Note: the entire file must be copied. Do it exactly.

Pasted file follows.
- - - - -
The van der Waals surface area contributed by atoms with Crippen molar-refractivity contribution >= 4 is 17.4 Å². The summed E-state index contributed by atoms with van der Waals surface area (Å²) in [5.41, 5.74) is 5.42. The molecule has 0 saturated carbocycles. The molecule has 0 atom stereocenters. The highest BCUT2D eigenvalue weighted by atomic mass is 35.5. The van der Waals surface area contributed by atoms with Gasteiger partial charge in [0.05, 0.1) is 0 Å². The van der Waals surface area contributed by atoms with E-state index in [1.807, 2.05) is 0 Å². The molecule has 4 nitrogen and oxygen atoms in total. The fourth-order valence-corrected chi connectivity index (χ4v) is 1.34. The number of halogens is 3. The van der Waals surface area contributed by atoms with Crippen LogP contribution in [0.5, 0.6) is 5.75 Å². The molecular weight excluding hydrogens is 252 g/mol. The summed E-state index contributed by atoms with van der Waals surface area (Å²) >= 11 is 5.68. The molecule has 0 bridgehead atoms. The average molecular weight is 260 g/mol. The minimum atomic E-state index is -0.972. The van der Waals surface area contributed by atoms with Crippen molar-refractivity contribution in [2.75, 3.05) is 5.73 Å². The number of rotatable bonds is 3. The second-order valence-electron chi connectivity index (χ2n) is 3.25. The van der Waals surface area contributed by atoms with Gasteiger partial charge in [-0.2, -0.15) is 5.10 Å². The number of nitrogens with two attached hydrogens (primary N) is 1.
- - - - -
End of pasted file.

The van der Waals surface area contributed by atoms with Crippen molar-refractivity contribution >= 4 is 17.4 Å². The summed E-state index contributed by atoms with van der Waals surface area (Å²) in [5.41, 5.74) is 5.42. The molecule has 0 saturated carbocycles. The molecule has 0 atom stereocenters. The highest BCUT2D eigenvalue weighted by atomic mass is 35.5. The van der Waals surface area contributed by atoms with Gasteiger partial charge in [0.05, 0.1) is 0 Å². The van der Waals surface area contributed by atoms with E-state index in [1.807, 2.05) is 0 Å². The molecule has 4 nitrogen and oxygen atoms in total. The fourth-order valence-corrected chi connectivity index (χ4v) is 1.34. The number of halogens is 3. The van der Waals surface area contributed by atoms with Crippen LogP contribution in [0.5, 0.6) is 5.75 Å². The molecular weight excluding hydrogens is 252 g/mol. The summed E-state index contributed by atoms with van der Waals surface area (Å²) >= 11 is 5.68. The molecule has 0 bridgehead atoms. The average molecular weight is 260 g/mol. The minimum atomic E-state index is -0.972. The van der Waals surface area contributed by atoms with Crippen molar-refractivity contribution in [2.75, 3.05) is 5.73 Å². The number of rotatable bonds is 3. The second-order valence-electron chi connectivity index (χ2n) is 3.25. The van der Waals surface area contributed by atoms with Gasteiger partial charge in [-0.2, -0.15) is 5.10 Å². The number of nitrogens with two attached hydrogens (primary N) is 1.